Personalised interactive video: the gold standard of video marketing
By Liz Roche, Director, Product Marketing Customer Engagement Solutions, Pitney Bowes
In another era, prior to the “Age of the Customer” in which we currently find ourselves, marketing videos may have been effective at getting a company's messaging across, but the communication was essentially a monologue – a person speaking generally to all viewers.
Today, static videos are still effective marketing tools and popular among viewers – video accounted for 64 percent of all consumer Internet traffic last year – but consumers' expectations have escalated. They now want an interactive, personalised experience. To meet this demand, companies are turning to personalised interactive videos and handing over the keys to the viewer, allowing them to control their own content journey and create their own unique experiences.
These videos are the future of customer engagement, and for some prominent companies, the journey to the future has started, although they still have plenty of work to do.
Take, for example, SAP, whose top-line YouTube channel categorises its videos into buckets corresponding with individual buyer personas. Retail customers can subscribe to the SAP for Retail channel, those interested in customer relationship management can browse the SAP CRM channel, and on it goes, across 11 different channels.
However, these videos don’t allow the viewer to control what they see within a video, when they see it, or what their personal journey through the video looks like. Nor do they provide individual personalisation based on data and information known about the viewer.
Another example of a company experimenting with personalisation and interactivity in their videos is Roku. The streaming media company has begun rolling out advertisements that are not only targeted to specific viewers based on their viewing habits, but that also offer real-time interaction through games and virtual tours.
These advertisements have the potential to solve the age-old problem of viewers changing the channel or turning out entirely when a commercial comes on, but Roku, like SAP, may too be missing an opportunity to allow viewers to truly design their own adventure.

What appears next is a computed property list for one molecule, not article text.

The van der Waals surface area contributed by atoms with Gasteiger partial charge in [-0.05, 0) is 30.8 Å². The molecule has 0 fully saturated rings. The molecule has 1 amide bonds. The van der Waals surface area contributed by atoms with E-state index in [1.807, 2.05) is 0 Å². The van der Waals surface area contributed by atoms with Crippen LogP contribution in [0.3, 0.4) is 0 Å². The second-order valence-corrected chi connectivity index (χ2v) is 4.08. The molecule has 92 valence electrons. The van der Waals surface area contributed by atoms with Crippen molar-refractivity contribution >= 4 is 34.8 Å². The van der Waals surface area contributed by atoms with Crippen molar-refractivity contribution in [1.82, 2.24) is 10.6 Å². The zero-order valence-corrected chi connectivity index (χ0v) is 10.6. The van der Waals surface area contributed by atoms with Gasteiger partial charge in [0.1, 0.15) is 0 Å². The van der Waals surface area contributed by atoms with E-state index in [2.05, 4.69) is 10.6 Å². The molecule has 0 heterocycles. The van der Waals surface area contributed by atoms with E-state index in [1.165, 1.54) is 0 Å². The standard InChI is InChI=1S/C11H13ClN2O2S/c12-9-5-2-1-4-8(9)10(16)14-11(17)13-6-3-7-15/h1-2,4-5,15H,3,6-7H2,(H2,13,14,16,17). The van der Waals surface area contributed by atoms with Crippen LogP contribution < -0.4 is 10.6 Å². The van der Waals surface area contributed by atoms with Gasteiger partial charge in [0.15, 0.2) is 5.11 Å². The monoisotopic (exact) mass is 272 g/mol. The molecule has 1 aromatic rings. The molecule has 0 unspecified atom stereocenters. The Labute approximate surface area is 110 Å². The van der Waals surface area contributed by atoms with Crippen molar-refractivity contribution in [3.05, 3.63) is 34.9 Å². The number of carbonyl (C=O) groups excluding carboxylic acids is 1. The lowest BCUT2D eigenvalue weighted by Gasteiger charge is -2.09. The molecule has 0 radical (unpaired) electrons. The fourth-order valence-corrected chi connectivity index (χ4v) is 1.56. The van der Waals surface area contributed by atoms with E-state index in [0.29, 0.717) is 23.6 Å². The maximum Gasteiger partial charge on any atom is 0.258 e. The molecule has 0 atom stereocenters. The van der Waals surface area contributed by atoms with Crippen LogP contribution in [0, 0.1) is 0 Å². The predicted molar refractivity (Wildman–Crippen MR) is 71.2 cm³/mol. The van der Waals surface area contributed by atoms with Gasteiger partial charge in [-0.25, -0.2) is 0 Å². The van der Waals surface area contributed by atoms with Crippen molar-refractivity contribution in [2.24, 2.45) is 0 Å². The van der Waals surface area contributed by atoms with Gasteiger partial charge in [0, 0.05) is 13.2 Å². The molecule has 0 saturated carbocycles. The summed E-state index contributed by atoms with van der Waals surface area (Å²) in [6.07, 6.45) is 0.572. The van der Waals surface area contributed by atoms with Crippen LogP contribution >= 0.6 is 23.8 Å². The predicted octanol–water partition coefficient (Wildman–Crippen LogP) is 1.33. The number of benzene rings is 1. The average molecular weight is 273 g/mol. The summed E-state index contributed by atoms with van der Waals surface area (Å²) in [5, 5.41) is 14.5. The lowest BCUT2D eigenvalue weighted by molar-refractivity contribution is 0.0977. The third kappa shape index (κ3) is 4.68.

‘I Loved Your Video. I Watched It As I Had My Coffee.’
To understand why personalised interactive videos are the gold standard of videos today, and what SAP, Roku and others are missing, consider the story of Florida-based Security First Insurance. Its challenge was to help its 227,000 policy holders better understand their coverage, while offering them an exceptional customer experience and streamlined catastrophe response, all in an easy-to-understand format.
Since Security First started using personalised interactive videos, its customers have been able to control which videos they view and when they view them. They can be directed to a number of next steps from the videos, including reading the blog, speaking with a sales rep or visiting a customer service portal.
The feedback from customers has been positive. Three in four watch at least four minutes of video, and as Security First’s marketing vice president Marissa Buckley tells it: “People are saying, ‘I loved your video. I watched it as I had my coffee’.”
The Bottom Line Benefits
As Security First has shown, personalised interactive videos keep customers engaged at a time when they're being pulled in many different directions, and if they're properly integrated into a company's overall marketing strategy, these videos will elevate the customer experience and establish new heights of customer engagement.
So why wait? It’s time to quiet the set and start shooting your personalized, interactive videos today.
To learn more, watch a Pitney Bowes personalised interactive video demonstration in action, or read our recent post, "4 Reasons Why Personalised Interactive Video is the Future of Customer Service."